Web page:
A 56-year-old woman in Lexington, Kentucky, has been charged with second degree child abuse after video footage was secretly taken of her looking after a 4-year-old boy (video below).
Lillian White was hired to take care of 4-year-old Luke Field, who has down syndrome, epilepsy and a heart condition, according to WLEX.
Tiffany, Luke’s mother, noticed her son’s behavior change and decided to install a nanny camera to see if anything was happening while she was away.
On the first day the camera was used, it captured footage appearing to show White abusing Luke.
At one point, she sat on the boy’s chest as she changed his diaper.
“You little s***. This is what we're going to do. We're going to do it my way,” White is heard saying at one point, WLEX reported.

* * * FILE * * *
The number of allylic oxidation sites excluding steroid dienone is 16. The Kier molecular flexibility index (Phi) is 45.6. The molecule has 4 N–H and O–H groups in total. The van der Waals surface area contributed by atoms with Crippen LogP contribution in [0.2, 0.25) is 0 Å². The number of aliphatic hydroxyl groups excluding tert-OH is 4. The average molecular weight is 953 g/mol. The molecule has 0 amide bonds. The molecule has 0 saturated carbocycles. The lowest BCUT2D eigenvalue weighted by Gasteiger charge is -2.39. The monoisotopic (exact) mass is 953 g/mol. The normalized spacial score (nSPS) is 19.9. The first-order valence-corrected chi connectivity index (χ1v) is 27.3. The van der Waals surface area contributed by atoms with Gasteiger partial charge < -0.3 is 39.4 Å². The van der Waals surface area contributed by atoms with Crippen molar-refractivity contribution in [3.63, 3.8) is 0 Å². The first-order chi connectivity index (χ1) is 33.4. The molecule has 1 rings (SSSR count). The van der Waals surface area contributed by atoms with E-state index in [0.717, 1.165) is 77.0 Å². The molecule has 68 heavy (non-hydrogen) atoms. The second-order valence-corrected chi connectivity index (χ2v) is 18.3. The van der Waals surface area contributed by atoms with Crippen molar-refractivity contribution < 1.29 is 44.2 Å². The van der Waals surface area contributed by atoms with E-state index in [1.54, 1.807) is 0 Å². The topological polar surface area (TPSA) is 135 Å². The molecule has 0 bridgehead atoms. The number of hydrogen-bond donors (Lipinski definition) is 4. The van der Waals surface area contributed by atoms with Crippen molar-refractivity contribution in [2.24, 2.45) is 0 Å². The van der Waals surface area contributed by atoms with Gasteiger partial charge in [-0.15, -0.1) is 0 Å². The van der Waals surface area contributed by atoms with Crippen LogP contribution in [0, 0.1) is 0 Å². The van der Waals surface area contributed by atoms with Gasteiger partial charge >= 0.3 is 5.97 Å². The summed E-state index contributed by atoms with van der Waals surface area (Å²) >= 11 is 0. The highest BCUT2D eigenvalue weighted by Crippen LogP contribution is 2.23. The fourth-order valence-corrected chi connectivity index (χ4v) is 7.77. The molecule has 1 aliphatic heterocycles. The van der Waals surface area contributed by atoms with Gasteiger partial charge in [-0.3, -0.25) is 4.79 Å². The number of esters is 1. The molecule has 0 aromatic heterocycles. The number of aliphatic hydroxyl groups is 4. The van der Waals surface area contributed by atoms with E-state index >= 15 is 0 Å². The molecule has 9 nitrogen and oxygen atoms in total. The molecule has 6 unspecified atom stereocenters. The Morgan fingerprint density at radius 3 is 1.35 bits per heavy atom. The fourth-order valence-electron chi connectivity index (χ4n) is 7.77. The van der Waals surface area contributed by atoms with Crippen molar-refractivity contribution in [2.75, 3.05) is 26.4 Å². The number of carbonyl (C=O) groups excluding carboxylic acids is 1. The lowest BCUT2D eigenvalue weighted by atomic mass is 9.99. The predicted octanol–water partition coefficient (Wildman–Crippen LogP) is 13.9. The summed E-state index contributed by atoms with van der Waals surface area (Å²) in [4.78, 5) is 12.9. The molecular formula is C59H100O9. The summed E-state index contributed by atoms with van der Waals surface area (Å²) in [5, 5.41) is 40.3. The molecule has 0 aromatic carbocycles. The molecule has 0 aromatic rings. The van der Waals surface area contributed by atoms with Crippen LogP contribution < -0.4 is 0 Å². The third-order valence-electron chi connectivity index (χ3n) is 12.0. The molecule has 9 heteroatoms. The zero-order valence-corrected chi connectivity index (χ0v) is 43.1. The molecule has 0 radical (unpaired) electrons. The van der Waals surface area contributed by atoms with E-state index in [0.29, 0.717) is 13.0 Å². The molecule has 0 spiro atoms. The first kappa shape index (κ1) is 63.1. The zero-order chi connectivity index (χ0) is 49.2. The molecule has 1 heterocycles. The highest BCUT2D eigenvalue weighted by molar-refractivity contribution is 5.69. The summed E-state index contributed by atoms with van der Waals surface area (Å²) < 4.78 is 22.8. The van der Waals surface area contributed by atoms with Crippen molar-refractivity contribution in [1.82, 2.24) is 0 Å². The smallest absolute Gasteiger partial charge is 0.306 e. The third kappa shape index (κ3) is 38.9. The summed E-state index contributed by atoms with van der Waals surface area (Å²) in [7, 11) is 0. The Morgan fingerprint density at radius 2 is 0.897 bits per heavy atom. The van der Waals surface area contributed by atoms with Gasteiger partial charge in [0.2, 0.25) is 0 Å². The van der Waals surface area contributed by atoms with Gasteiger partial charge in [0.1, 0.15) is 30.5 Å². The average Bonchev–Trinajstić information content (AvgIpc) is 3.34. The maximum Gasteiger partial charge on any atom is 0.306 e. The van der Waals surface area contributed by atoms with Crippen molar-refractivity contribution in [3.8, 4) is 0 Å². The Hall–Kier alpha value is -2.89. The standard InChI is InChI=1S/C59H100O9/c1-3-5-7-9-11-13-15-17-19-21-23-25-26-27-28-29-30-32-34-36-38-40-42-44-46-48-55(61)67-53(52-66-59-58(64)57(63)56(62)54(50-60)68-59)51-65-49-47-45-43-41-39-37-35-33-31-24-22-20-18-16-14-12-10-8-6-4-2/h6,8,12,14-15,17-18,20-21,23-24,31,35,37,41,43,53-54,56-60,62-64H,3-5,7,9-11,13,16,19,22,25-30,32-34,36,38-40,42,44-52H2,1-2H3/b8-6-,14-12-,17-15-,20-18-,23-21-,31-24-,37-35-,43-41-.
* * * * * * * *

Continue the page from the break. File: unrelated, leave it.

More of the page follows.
The footage also shows White roughly flipping Luke over and dragging him across the floor.
“You're not going to kick me, ‘cause I’m sitting on top of you,” she says at another point.
White was arrested Oct. 3 and charged.
"Yesterday, Lillian D. White, an employee, was charged with allegations of abuse," White’s employer, Caretenders, said in a statement. "The company learned of the allegations against Ms. White only a few hours before her arrest. We take these allegations very seriously, and are taking prompt steps to address the matter."
The Field family attorney said the alarm was raised when Luke began having more seizures. Instead of behaving warmly and liking to be hugged, he also became stand-offish.
“These parents had a gut feeling that something was wrong with their child, that something was not right,” family attorney Dale Golden added, according to the Lexington Herald Leader. “Many times we don’t follow that gut feeling and we ignore it to our own detriment or the detriment of our children. I think this case indicates that it’s wise for parents to follow that gut instinct and follow up.”
White appeared in court Oct. 4 and pleaded not guilty to the charges. She was released on a bond of $5,000.
She refused comment to the Herald Leader Oct. 5 and is next due in court Oct. 13.